Senate Democrats are pressing for extensive records on the participation of Judge Samuel Alito in an appeals case involving a mutual fund company with which he had a six-figure investment.

In their first coordinated challenge to Alito's nomination to the Supreme Court, the eight Democrats on the Senate Judiciary Committee on Wednesday sent a letter to the 3rd U.S. Circuit Court of Appeals saying Alito had promised the panel in 1990 he would "disqualify myself from any cases involving the Vanguard companies."

The letter requests the original opinion in the 2002 case, which was unpublished. It also seeks any communication "from or to the White House, the Justice Department ... or anyone else on their behalf" concerning Alito's decision to participate in the case, in which a three-judge panel ruled on behalf of Vanguard and other investment firms. The companies had been sued by a widow who claimed she was denied funds originally belonging to her deceased husband.

The White House, saying Alito has acted ethically throughout his career, dismissed the suggestion that there was something wrong in this case. "Judge Alito looks forward to answering any questions that committee members may ask him at the hearing about this issue," said Steven Schmidt, an administration spokesman.

Apart from the written requests, several Democrats who have met privately with Alito in recent days told reporters they had raised conflict-of-issue concerns. "I asked him a lot of questions about Vanguard and there are going to be more," said Sen. Russell Feingold, D-Wis.

The letter comes at a time when Alito appears to be gaining ground steadily in his confirmation campaign for the seat held by Justice Sandra Day O'Connor, with Democratic critics struggling to slow his momentum.

Conservative senators whose silence helped torpedo Harriet Miers' appointment earlier this fall have rallied to Alito's side. Some Democrats have said they do not expect a filibuster — angering others in the party who want to preserve their right to try and deny Alito a yes-or-no vote when his nomination reaches the full Senate.

Additionally, several lawmakers of both parties who helped defuse a showdown over Bush's conservative appeals court nominees last spring have signaled they will be unsympathetic to a filibuster should liberal opponents seek to prevent a final vote.

Democrats from Republican-leaning states have praised Alito without endorsing him. "I found him to be very impressive, I found him to be a very thoughtful person," said Sen. Kent Conrad, D-N.D. "... Absolutely he is conservative, but I believe in the broad mainstream of American jurisprudence," he added.

The Judiciary Committee has scheduled hearings for Alito beginning Jan. 9, and Sen. Arlen Specter, R-Pa., the panel's chairman, has said he hopes for a final vote by the full Senate on Jan. 20. That would come two days before the anniversary of the 1973 ruling that established abortion rights — Roe v. Wade — the decision many conservatives hope Alito will overturn if confirmed for the seat held by O'Connor.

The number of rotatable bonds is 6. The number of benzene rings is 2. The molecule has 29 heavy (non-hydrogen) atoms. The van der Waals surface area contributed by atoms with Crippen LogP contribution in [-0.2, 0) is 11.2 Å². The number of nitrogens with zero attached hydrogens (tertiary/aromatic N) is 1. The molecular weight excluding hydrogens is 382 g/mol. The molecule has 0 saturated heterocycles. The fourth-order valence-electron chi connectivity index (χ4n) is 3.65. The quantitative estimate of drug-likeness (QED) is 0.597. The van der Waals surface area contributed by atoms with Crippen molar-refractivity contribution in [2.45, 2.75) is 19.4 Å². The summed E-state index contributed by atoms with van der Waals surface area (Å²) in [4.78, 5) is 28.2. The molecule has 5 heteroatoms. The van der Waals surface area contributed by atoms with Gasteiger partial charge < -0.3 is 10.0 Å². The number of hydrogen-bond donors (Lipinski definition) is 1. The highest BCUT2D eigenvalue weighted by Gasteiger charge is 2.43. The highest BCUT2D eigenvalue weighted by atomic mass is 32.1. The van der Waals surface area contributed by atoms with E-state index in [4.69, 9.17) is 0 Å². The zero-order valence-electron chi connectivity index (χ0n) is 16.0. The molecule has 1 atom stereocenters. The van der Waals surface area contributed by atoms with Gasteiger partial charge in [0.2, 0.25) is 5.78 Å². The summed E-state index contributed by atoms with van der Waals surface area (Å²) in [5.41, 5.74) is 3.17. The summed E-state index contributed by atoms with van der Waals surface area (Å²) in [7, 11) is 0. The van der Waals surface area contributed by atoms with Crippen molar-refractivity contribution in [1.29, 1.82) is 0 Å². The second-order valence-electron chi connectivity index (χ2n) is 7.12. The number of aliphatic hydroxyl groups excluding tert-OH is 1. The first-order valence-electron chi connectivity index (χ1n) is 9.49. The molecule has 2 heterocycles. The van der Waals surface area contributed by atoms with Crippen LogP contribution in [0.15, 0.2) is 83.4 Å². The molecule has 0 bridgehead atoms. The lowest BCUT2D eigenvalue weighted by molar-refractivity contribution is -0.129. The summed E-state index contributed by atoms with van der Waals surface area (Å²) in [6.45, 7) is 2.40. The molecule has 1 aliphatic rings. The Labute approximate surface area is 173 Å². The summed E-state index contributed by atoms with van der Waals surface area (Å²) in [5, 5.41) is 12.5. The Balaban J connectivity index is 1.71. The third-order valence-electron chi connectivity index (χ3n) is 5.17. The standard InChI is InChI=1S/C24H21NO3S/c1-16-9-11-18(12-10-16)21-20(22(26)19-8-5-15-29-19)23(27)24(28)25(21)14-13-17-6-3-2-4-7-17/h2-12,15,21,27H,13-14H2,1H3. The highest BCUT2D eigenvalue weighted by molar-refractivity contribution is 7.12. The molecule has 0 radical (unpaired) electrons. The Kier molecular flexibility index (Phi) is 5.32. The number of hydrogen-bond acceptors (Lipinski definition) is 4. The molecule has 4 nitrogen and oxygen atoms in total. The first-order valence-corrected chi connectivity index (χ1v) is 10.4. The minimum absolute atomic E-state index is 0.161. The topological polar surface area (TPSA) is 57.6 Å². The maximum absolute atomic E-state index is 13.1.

O'Connor's vote has been pivotal on the court on abortion, affirmative action and other issues, and partisans on both ends of the political spectrum say that elevates the importance of Alito's nomination.

Alito reported holdings of about $80,000 in Vanguard funds when he was confirmed in 1990 to the appeals court seat, and news articles around the time of the disputed case placed his investment at $390,000 or above.

Schmidt, the White House spokesman, pointed to letters by two law professors who wrote Specter earlier this month, saying Alito had handled the 2002 case properly.

At the same time, the Republican National Committee circulated material criticizing Sen. Edward M. Kennedy for challenging Alito's behavior in the 2002 case — then praised the Massachusetts Democrat for defending Justice Stephen Breyer against conflict-of-interest allegations at his 1994 confirmation hearings.

Kennedy wrote Alito on Tuesday, posing a series of questions about the case and noting his 1990 pledge to the Judiciary Committee.

The letter by the committee's eight Democrats, addressed to Anthony J. Scirica, chief judge of the 3rd U.S. circuit court of appeals, escalated the issue.

Based on Kennedy's letter as well as the one issued to the appeals court, there seems to be little controversy about the ruling in the Vanguard-related case, in which the Supreme Court declined to hear an appeal from the decision made by Alito and two other appeals court judges.

Instead, the Democrats turned their attention to the 1990 pledge to the Judiciary Committee and his decision not to disqualify himself.

In the 2002 case, Shantee Maharaj sought a rehearing after learning Alito held investments in Vanguard, and she sought to erase the ruling and disqualify him from further proceedings.

Alito wrote a letter to the chief judge saying he did not believe he was required to disqualify himself on the basis of ownership of shares in a mutual fund. At the same time, he was voluntarily recusing himself from a decision on whether to wipe out the original ruling. He did not mention the pledge he had made to the Senate.